This October, I-TECH marked the conclusion of two successful years working in close partnership with health care training institutions and health leaders in Huambo Province, Angola.
During a three-day symposium at the School of Medicine at the University José Eduardo dos Santos (UJES) I-TECH completed its last project, officially handing off training materials for an Introduction to HIV course to school leaders and students. Faculty will use the materials, which are in Portuguese, to prepare new cohorts of Angolan health care workers to meet the challenges of the epidemic.
“During our time in Angola, I-TECH has been pleased to work with our local partners to improve the training and mentoring available to new and practicing health care workers,” says I-TECH’s Fernanda Freistadt. “Angola, like many resource-limited countries, is facing a profound shortage of qualified health care workers, and our effort has built a stronger base for mentoring and training new cohorts.”
I-TECH first began working in Angola in 2010 at the invitation of the U.S. Centers for Disease Control and Prevention (CDC). Since the end of a civil war in 2002, the country has been working to rebuild its health care infrastructure and increase the capacity of its health workforce. The primary goal of I-TECH’s work in Angola has been to strengthen the quality of education provided to medical, nursing, and allied health students. This has included assessments to identify the strengths of training institutions and practicum sites and highlight areas for improvement, support for clinical mentoring and in-service training; and donations of necessary training equipment and materials. In addition, I-TECH has provided technical assistance to support a post-graduate pediatric program, and strengthened the infrastructure of the Huambo Provincial Hospital so that the facility can participate in distance learning trainings.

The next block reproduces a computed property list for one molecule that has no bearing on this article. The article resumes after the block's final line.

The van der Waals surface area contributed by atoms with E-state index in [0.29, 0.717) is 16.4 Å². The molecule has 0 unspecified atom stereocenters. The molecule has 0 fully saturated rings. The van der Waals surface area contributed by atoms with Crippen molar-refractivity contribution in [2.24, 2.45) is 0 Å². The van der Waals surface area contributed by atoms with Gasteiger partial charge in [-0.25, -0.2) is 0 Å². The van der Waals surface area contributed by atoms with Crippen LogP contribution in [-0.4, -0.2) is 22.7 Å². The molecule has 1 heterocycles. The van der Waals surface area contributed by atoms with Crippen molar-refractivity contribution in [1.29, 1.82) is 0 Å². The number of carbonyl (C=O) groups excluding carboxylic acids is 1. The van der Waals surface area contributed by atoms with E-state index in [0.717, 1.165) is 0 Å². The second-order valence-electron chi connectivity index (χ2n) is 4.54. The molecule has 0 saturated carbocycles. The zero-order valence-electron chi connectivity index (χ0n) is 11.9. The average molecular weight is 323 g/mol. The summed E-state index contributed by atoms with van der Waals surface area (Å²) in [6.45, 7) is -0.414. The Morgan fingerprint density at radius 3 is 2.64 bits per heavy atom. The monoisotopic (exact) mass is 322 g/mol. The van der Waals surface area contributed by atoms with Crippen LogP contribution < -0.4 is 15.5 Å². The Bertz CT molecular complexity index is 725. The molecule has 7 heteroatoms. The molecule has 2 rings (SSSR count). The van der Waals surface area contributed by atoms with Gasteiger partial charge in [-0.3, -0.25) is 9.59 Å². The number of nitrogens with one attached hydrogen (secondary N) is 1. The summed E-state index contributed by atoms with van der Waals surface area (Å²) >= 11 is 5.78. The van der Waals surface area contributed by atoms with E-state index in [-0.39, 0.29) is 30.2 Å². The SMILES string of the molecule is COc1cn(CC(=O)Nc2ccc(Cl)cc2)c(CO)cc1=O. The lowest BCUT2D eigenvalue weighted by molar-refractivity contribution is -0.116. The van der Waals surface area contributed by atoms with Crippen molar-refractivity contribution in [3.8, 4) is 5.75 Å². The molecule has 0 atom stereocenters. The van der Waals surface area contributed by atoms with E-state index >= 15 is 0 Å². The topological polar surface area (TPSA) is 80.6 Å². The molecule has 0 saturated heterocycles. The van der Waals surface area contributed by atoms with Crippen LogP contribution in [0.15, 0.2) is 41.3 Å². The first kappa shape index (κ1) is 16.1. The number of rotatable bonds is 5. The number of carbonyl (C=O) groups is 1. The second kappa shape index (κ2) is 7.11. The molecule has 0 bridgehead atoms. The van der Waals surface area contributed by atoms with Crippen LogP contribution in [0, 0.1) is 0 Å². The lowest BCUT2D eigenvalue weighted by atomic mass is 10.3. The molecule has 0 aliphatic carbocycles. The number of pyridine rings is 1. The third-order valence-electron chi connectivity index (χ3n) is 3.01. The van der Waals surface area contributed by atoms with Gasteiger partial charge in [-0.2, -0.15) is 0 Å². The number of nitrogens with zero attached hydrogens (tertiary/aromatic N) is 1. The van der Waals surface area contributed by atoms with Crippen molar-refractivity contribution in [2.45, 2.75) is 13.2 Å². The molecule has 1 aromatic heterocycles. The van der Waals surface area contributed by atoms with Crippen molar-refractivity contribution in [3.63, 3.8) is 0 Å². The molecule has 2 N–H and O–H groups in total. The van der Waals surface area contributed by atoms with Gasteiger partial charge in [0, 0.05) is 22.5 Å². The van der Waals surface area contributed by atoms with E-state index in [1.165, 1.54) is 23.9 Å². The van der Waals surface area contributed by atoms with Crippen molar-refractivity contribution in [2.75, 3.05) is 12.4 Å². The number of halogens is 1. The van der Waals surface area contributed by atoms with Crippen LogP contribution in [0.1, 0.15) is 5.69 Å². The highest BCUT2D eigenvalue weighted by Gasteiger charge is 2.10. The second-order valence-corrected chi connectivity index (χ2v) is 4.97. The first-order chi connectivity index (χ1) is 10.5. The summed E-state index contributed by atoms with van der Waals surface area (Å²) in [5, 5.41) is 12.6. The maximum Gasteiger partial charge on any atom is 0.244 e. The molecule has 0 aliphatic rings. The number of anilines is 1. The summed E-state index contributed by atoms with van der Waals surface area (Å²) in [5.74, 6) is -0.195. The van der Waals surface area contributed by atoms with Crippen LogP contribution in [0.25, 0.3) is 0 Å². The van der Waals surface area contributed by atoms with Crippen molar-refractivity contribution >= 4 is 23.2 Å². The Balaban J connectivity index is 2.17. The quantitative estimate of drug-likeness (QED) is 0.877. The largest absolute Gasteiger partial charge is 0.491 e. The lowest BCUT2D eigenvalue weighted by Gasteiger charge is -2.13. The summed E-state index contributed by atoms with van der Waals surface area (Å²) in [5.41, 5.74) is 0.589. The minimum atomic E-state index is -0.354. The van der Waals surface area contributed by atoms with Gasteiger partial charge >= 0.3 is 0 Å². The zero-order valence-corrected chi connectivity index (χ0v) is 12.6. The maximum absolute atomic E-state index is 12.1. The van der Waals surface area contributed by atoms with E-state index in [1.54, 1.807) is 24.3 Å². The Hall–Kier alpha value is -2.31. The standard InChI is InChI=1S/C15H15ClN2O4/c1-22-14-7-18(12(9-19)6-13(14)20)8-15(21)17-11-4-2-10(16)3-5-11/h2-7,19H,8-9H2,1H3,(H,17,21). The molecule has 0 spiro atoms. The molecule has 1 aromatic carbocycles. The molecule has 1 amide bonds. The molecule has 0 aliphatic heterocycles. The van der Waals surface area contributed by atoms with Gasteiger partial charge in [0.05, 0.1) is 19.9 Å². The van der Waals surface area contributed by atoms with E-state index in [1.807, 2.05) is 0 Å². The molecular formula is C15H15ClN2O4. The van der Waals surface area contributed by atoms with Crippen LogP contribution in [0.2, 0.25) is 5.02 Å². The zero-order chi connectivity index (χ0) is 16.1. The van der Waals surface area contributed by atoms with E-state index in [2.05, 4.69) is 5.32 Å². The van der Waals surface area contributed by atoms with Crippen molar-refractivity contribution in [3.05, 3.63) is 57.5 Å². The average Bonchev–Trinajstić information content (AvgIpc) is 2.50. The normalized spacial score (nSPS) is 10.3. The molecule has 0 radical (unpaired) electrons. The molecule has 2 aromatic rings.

Most recently, I-TECH worked with local partners to implement a clinical mentoring program for nurses in Angola, who are increasingly given the responsibility of prescribing antiretroviral therapy to patients living with HIV.
In all of these efforts, said Freistadt, I-TECH is thankful for the exceptional commitment of its educational and institutional partners. This includes the Angola office of the CDC; the Huambo Provincial Health Department (DPS); the School of Medicine at Universidade José Eduardo do Santos; Huambo Polytechnic Institute (ISPH); Huambo General Hospital; and the National Institute for the Fight Against AIDS (the Instituto Nacional De Luta Contra SIDA).
Freistadt also warmly thanked I-TECH’s field manager, Odon Sanchez. “We are so lucky to have had his dedication and expertise,” she said.
Prior to the handoff event at the University, leaders from I-TECH; Angola’s CDC office; and several of the Angolan partner organizations also held a final phone call to officially close out the program. The group talked about projects and lessons learned over the past two years, discussed recommendations, and exchanged warm goodbyes.
“As we bring this program to a close,” says Freistadt, “we are pleased to have built very strong relationships in Angola. The leadership of the DPS, HGH, and educational institutions of the [Huambo] province have shown an exceptional commitment to improving health services and providing high-quality training to health care professionals in the region.”